You will recall that just after the election I move was a foot to remove the ability of high tax blue States like New York Massachusetts California and New Jersey, to write off those High tax bills to the federal government and therefore spreads those taxes to the remainder of the country.
I approved at the time, saying in part:
Think..the majority of the people complaining are in high tax states such as New York New Jersey Pennsylvania California Oregon and so on. In other words, democrat-run States. These states have been subsidized by the rest of the country for generations now because they were able to write off their state taxes. Now, with this new tax bill, they won’t be able to do that anymore.
Now Ponder this. For all of the screeching about tax the rich, what this comes down to is the higher-income people’s in those States who find themselves unable to write off their state-level taxes to the federal government and there for the rest of the country are the ones that are hit the hardest and the ones that are currently screeching the loudest.
Apparently they don’t want to tax the rich after all.
Democrat politicians aren’t happy with, for two reasons. First to forestall rioting they’re going to have to start cutting back on their lavish spending. And they really don’t want to tax the rich anyway because that’s where the Democrat donors are.
About a month later I added;
For the record, I view removing the write- off from the state taxes to be a very positive thing. Unmask the amount of spending that the state is doing, by insisting that the people pay for those High tax states upfront. Good.
I figure the spending will end up being cut rather dramatically when there’s a few hundred thousand torches around the State houses in democrat-run states. Such things have a tendency of focusing the attention. And I’m afraid that little else will.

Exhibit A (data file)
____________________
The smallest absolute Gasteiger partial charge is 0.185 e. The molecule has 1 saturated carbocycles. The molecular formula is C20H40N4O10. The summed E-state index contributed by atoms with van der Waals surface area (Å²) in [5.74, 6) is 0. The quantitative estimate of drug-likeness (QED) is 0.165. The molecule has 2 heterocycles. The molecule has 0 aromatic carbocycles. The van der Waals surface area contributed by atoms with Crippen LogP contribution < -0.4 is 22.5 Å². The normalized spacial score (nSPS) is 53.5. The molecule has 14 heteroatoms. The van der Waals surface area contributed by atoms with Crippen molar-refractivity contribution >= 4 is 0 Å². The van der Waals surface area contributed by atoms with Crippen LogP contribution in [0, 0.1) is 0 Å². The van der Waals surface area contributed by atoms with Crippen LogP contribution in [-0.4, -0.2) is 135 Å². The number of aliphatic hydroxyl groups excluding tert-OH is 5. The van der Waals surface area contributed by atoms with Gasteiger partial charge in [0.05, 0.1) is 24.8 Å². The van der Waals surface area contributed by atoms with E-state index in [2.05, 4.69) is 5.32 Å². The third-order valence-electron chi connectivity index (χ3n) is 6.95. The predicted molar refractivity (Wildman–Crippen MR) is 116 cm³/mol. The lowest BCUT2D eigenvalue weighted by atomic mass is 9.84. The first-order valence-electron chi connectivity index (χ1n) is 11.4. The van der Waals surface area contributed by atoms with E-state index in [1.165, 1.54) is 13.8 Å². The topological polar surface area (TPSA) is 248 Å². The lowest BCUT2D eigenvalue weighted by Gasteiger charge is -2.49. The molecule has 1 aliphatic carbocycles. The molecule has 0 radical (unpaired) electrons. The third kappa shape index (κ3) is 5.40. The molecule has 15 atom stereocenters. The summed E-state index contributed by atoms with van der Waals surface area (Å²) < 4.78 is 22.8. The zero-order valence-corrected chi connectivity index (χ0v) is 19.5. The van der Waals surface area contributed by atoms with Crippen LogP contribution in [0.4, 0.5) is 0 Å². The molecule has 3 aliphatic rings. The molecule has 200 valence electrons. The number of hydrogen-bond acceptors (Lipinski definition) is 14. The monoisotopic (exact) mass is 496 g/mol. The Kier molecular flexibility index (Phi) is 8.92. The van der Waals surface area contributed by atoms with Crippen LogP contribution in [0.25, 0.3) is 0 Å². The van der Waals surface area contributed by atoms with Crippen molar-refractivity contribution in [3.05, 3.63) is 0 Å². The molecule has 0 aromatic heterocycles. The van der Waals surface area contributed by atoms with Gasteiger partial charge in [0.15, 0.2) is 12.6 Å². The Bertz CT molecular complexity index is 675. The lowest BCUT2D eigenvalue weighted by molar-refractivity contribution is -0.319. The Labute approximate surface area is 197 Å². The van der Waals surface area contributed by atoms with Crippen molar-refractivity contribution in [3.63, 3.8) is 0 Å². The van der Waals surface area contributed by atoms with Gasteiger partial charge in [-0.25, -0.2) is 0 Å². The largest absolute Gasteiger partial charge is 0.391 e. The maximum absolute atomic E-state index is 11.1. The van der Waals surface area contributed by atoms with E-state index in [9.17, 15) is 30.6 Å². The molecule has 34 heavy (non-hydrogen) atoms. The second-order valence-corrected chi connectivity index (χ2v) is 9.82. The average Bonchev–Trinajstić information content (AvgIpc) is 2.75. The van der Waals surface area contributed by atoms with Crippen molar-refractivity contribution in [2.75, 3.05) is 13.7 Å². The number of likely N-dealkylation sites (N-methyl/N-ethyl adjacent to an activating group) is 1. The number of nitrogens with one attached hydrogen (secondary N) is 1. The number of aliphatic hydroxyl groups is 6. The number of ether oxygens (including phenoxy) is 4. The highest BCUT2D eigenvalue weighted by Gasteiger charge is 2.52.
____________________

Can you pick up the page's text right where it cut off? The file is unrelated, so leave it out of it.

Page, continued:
Turns out there’s another effect that I probably should have made mention of at the time, and it comes from a Bloomberg article,  released about the same time I made my original comments. (
Many analysts say the U.S. is a low-tax country, mostly on the idea that taxes paid as a percentage of gross domestic product are lower than most other developed economies. But whether the U.S. is a low- or high-tax country is a matter of perspective, and depends a lot on your income, as the tax code is steeply progressive. With a top federal rate of 39.6 percent, plus a state income tax of 9 percent to 13 percent, plus property taxes — which are no longer fully deductible — the tax burden for high earners approaches Scandinavia, where tax rates are in the high 50 percent range.
People used to complain about high taxes before, but for the most part, they tolerated them. I suspect that now they are going to do something about itbecause capping the deductibility of state and local taxes (SALT, as it is known) has the potential to result in a population migration so large that it would result in profound economic and social changes. For starters, the South could become home to some of the nation’s largest cities. Many businesses will flee high-tax states in favor of low-tax states. This has been happening for years, but SALT will accelerate the trend.
Of bigger concern is how the leadership of high-tax states will respond. If individuals and businesses leave, eroding the tax base, states will face a choice between cutting spending or raising taxes. Less spending is hard with existing pension obligations, so there’s a strong possibility that a state like New York or Connecticut could enter a “death spiral” where residents leave, the state raises taxes, more leave, and so on. Since the governments of the high-tax states are nearly all Democratic, I doubt many have the desire to cut services when faced with net migration out of the state.
Well, if that happens then the responsibility Falls to those of us on the right to explain to those people fleeing those higher taxes exactly what was that caused them and that they shouldn’t bring those policies to the States they’re fleeing to.